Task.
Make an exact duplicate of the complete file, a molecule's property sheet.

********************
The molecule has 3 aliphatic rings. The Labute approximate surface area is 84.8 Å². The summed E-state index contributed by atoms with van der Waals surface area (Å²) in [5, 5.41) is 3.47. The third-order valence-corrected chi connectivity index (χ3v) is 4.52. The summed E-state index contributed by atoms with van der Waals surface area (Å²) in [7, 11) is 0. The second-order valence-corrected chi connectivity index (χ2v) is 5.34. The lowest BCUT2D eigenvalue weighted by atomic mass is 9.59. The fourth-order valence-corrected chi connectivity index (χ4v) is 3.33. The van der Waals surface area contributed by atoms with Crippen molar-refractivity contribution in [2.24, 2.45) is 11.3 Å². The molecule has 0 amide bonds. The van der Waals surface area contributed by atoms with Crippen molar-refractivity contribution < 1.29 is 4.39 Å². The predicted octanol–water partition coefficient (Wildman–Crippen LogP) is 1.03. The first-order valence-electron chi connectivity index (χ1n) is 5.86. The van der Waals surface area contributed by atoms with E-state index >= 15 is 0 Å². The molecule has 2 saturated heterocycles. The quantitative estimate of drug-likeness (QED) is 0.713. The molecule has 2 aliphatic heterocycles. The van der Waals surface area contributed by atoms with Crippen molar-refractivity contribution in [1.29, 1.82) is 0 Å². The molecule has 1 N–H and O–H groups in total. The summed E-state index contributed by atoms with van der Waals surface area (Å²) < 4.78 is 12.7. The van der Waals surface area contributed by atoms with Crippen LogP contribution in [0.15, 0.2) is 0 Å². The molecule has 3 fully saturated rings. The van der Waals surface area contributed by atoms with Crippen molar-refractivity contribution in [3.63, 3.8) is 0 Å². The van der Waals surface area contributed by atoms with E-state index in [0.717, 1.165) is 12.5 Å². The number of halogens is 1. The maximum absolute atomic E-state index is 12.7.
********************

The molecule has 3 aliphatic rings. The Labute approximate surface area is 84.8 Å². The summed E-state index contributed by atoms with van der Waals surface area (Å²) in [5, 5.41) is 3.47. The third-order valence-corrected chi connectivity index (χ3v) is 4.52. The summed E-state index contributed by atoms with van der Waals surface area (Å²) in [7, 11) is 0. The second-order valence-corrected chi connectivity index (χ2v) is 5.34. The lowest BCUT2D eigenvalue weighted by atomic mass is 9.59. The fourth-order valence-corrected chi connectivity index (χ4v) is 3.33. The van der Waals surface area contributed by atoms with Crippen molar-refractivity contribution in [2.24, 2.45) is 11.3 Å². The molecule has 0 amide bonds. The van der Waals surface area contributed by atoms with Crippen molar-refractivity contribution < 1.29 is 4.39 Å². The predicted octanol–water partition coefficient (Wildman–Crippen LogP) is 1.03. The first-order valence-electron chi connectivity index (χ1n) is 5.86. The van der Waals surface area contributed by atoms with E-state index >= 15 is 0 Å². The molecule has 2 saturated heterocycles. The quantitative estimate of drug-likeness (QED) is 0.713. The molecule has 2 aliphatic heterocycles. The van der Waals surface area contributed by atoms with Crippen molar-refractivity contribution in [1.29, 1.82) is 0 Å². The molecule has 1 N–H and O–H groups in total. The summed E-state index contributed by atoms with van der Waals surface area (Å²) < 4.78 is 12.7. The van der Waals surface area contributed by atoms with Crippen LogP contribution in [0.15, 0.2) is 0 Å². The molecule has 3 fully saturated rings. The van der Waals surface area contributed by atoms with Crippen molar-refractivity contribution in [3.63, 3.8) is 0 Å². The van der Waals surface area contributed by atoms with E-state index in [0.717, 1.165) is 12.5 Å². The number of halogens is 1. The maximum absolute atomic E-state index is 12.7.